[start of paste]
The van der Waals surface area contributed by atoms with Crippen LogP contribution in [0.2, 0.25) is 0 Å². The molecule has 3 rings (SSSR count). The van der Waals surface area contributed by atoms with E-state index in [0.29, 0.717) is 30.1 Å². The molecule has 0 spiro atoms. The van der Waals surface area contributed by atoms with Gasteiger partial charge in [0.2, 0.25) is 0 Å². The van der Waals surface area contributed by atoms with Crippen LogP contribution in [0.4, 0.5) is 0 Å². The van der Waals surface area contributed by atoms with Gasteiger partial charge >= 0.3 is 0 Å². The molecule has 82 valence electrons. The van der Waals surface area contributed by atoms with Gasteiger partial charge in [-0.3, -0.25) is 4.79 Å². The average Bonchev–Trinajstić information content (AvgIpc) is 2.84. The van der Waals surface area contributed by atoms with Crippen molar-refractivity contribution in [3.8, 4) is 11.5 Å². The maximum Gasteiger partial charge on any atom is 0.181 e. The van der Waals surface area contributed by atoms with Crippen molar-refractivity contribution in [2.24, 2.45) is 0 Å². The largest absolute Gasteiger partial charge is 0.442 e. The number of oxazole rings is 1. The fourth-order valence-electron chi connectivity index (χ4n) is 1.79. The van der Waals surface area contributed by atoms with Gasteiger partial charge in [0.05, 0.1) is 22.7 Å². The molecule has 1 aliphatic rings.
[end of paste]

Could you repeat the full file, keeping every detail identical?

The van der Waals surface area contributed by atoms with Crippen LogP contribution in [0.2, 0.25) is 0 Å². The molecule has 3 rings (SSSR count). The van der Waals surface area contributed by atoms with E-state index in [0.29, 0.717) is 30.1 Å². The molecule has 0 spiro atoms. The van der Waals surface area contributed by atoms with Gasteiger partial charge in [0.2, 0.25) is 0 Å². The van der Waals surface area contributed by atoms with Crippen LogP contribution in [0.4, 0.5) is 0 Å². The van der Waals surface area contributed by atoms with Gasteiger partial charge >= 0.3 is 0 Å². The molecule has 82 valence electrons. The van der Waals surface area contributed by atoms with Gasteiger partial charge in [-0.3, -0.25) is 4.79 Å². The average Bonchev–Trinajstić information content (AvgIpc) is 2.84. The van der Waals surface area contributed by atoms with Crippen molar-refractivity contribution in [3.8, 4) is 11.5 Å². The maximum Gasteiger partial charge on any atom is 0.181 e. The van der Waals surface area contributed by atoms with Crippen molar-refractivity contribution in [2.24, 2.45) is 0 Å². The largest absolute Gasteiger partial charge is 0.442 e. The number of oxazole rings is 1. The fourth-order valence-electron chi connectivity index (χ4n) is 1.79. The van der Waals surface area contributed by atoms with Gasteiger partial charge in [0.05, 0.1) is 22.7 Å². The molecule has 1 aliphatic rings.